On his majesty's service, and at his mercy

By Zhao Xu | China Daily | Updated: 2017-11-25 10:38

On his majesty's service, and at his mercy

Qing Emperor Kangxi (1654-1722). [Photo provided to China Daily]

"By the time von Bell entered himself into the service of Chongzhen, the discrepancies between the existing calendar and the solar year had become so glaring for the topic to appear on the civil service exam," Zhang says. "All Chinese emperors believed that their right to rule was mandated by Heaven. It was likely that Chongzhen, facing the imminent demise of his empire, might have hoped for a reversal of things through a rereading of Heaven's messages."

That did not happen, of course: after 276 years the Ming Dynasty ended tragically with the suicide of Chongzhen, who hanged himself on a tree in one of his royal gardens. Founders of Qing, China's last feudal dynasty, became the new rulers. Fear and turmoil reigned in the capital. However, for von Bell, this initial chaos proved to be the beginning of a new era in which the missionary saw himself rise to a prominence previously unimaginable.

The Chongzhen Calendar, the product of his hard labor, was adopted by the Qing court. Moreover, he was able to cultivate a close relationship with Emperor Shunzhi, the ambitious and wide-eyed young master. For the next half century, despite occasional twists and setbacks, Jesuit missionaries in China enjoyed a prolonged honeymoon, first with Shunzhi and then with his son and successor Emperor Kangxi.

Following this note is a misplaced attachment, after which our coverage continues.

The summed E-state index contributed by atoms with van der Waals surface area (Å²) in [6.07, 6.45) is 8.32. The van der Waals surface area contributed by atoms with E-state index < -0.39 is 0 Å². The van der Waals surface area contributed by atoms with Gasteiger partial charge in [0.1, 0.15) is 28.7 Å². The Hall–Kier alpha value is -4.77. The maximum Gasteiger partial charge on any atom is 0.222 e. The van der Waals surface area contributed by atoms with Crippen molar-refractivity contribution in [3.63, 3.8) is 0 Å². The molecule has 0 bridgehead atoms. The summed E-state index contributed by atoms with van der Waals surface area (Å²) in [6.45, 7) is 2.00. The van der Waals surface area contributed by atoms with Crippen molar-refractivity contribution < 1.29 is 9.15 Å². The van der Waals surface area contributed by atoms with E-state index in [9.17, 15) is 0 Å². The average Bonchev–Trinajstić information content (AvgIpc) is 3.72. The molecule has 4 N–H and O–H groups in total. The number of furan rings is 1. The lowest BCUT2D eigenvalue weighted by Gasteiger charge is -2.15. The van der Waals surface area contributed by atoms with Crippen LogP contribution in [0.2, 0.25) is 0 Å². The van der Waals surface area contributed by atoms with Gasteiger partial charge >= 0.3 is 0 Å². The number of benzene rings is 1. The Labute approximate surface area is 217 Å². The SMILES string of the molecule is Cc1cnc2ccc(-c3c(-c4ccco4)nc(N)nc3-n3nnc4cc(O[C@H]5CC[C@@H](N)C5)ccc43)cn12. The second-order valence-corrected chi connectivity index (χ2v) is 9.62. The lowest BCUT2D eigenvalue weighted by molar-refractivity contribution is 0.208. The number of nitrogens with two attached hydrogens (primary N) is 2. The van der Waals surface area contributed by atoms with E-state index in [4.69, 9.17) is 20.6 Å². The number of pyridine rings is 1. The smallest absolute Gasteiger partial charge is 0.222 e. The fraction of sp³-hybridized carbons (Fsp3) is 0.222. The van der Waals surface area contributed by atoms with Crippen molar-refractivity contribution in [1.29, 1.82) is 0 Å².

Kangxi owed his very life to the French missionary Joachim Bouvet (1656-1730), who pulled the emperor from the abyss of death with a dose of Quinine. Bouvet, together with his fellow French Jean Francois Gerbillon (1654-1707) also acted as the math teacher for Kangxi, who seemed to have inherited the curiosity from his short-lived father.

However, Kangxi, who became emperor when he was 8 and dealt a fatal blow to his political foes to secure his own role when he was 15, probably knew more about balancing power than any of his missionary teachers or aides.

He harnessed the powers of the missionaries with great skill. On one hand, the emperor employed their knowledge to the fullest, pushing them to work double hard.

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